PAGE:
A Best Buy customer relates the stirring 1999 tale of his refusal to let security guards at the store engage in their indiscriminate warrantless searches of his bags after he's paid for his purchases. He simply walks out, and whenever anyone tries to stop him, he just says, "Am I being detained for shoplifting?" and keeps walking. They even sent out people with pickup trucks to block him into his parking-spot!
Merchants basically have two rights covering people entering and exiting their stores. They can refuse to let you enter the premises and/or to sell you anything, and they can place you under citizens arrest for attempting to leave the premises with any property that you haven't paid for. But the second you hand over the appropriate amount of cash, they lose all rights to the items. They can't legally impair you from leaving the store with your property.
Apparently the employees of my local Best Buy aren't very familiar with annoying pedantic individuals who will choose principals over convenience when walking out with a shopping cart full of expensive home entertainment gear. I manage to get about 5 steps out the door before the door guard catches up to me and grabs my cart, with the "sir" in his "I need to see your receipt, sir" somehow not very complimentary. This is apparently a stalling tactic, as shortly a few more blue-shirted employees make a move to block me from making any more progress toward my car.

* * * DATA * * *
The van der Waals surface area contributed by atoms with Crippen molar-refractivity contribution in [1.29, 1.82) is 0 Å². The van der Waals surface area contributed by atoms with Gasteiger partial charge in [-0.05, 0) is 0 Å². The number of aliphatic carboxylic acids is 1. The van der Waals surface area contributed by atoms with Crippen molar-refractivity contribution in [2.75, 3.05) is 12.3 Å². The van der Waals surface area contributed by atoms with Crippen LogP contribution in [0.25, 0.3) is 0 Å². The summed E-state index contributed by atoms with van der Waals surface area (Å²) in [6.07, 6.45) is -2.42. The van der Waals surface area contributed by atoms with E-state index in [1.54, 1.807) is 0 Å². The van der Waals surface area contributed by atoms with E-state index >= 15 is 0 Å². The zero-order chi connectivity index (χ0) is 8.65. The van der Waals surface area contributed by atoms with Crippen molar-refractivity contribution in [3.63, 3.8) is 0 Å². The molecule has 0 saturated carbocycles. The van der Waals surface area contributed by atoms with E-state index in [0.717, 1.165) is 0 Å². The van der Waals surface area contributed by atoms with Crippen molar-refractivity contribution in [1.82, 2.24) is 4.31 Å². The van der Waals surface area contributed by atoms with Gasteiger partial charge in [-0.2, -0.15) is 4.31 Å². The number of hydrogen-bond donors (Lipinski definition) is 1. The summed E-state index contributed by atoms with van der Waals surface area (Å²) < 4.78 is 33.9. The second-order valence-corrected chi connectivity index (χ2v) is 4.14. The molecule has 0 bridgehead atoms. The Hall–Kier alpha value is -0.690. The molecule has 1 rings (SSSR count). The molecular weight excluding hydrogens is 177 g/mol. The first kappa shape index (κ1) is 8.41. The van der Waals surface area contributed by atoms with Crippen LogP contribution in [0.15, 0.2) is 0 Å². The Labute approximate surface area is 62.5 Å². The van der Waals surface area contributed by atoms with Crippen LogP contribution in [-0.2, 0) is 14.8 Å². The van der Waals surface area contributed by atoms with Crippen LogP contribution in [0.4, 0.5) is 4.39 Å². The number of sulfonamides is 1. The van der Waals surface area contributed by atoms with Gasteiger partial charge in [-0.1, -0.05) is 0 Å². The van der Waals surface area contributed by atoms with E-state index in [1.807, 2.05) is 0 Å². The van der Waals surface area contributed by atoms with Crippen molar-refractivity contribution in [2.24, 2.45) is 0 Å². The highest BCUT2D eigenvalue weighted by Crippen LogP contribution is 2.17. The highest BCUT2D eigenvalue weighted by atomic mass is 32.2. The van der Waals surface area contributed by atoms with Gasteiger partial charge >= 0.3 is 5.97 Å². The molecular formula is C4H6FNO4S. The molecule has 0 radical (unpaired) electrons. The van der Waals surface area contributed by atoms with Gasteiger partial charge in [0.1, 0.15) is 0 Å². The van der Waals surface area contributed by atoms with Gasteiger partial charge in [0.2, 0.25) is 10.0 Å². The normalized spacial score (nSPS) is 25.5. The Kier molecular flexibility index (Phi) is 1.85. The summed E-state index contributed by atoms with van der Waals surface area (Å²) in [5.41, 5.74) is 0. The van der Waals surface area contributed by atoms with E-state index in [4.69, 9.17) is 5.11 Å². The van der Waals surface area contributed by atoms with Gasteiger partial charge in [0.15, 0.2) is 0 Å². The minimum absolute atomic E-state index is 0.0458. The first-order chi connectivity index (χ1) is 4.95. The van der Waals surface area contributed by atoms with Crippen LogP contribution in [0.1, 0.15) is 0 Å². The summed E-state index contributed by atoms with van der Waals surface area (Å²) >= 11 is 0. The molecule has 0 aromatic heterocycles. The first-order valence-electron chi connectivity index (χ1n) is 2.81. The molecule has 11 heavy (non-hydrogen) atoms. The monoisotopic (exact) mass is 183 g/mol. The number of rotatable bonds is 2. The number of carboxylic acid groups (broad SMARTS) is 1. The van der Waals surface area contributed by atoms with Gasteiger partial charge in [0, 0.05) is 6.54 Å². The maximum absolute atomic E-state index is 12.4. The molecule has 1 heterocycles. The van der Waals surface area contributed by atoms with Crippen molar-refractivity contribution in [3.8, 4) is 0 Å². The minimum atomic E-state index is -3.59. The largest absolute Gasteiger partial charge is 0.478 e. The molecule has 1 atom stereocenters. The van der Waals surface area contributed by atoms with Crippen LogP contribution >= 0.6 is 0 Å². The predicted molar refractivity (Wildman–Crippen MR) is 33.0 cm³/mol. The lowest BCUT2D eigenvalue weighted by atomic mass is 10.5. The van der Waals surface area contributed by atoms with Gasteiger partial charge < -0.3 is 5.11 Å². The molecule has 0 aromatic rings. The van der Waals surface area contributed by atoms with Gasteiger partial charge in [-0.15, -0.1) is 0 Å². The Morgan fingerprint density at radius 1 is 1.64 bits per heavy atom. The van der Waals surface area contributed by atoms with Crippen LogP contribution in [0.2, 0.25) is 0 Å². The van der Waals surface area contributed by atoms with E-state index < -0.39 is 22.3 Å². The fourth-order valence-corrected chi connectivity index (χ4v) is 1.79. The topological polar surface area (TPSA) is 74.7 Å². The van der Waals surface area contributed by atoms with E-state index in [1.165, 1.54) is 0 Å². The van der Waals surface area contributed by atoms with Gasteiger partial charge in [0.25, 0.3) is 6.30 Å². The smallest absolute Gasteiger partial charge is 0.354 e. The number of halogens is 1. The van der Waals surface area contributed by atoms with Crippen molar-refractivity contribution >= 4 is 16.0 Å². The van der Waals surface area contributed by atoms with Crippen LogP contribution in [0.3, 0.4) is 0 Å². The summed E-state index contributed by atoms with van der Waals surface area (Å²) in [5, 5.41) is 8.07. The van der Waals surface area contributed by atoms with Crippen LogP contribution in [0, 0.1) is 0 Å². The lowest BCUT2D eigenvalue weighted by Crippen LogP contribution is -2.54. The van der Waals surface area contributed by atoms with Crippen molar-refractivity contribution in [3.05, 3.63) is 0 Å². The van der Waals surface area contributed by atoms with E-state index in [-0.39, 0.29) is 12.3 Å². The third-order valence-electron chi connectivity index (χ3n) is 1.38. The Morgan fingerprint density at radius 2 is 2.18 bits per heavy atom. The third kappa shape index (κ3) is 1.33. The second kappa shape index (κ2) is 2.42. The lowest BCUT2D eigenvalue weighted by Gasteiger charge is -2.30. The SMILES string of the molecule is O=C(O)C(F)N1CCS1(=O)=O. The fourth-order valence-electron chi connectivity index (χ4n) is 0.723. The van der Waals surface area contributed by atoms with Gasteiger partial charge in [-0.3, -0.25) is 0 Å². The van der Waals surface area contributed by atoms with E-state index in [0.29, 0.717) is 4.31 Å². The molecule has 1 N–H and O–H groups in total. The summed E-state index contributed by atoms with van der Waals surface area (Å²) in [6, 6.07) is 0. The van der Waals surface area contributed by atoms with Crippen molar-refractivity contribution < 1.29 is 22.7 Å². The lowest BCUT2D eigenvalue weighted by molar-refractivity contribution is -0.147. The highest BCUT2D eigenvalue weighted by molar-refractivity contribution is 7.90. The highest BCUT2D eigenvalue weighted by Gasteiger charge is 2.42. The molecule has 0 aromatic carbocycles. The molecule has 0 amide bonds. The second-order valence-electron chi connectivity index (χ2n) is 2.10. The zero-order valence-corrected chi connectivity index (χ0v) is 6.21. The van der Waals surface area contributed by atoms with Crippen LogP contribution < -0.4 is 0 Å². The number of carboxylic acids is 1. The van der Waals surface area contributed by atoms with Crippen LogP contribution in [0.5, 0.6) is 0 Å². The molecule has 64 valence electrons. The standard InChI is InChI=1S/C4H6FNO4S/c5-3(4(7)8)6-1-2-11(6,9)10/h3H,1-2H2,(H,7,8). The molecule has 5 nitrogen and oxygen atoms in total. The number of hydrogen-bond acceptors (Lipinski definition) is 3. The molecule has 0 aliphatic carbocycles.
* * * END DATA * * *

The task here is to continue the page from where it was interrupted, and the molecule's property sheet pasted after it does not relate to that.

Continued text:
I ask, still calm, if I am being detained for shoplifting. This suggestion apparently shocks my captor into regaining some of his senses, and he lets go of my cart. I explain that unless he wishes to do so, he has no right to stop me.
I asked Amy Parness, the co-founder of Sparkle Labs, maker of fantastic educational electronics kits, to write a Medium post about gender and the business of being a maker business person. Her terrific essay calls out the problems with “pink girly engineering kits.” From Medium:
Zero UI is the new term for “invisible interfaces”—what happens in the future when all the clicking and tapping and typing is history: “If you look at the history of computing, starting with the jacquard loom in 1801, humans have always had to interact with machines in a really abstract, complex way.” [Fast Company]
CEO Dick Costolo will resign, to be replaced in the interim by Jack Dorsey
The Lytro Illum dares to be different, boasting even more robust features than its first generation predecessor and a sleek design reminiscent of professional DSLRs. What’s so cool about it? Most cameras capture the position of light rays, producing a statoc 2D image.
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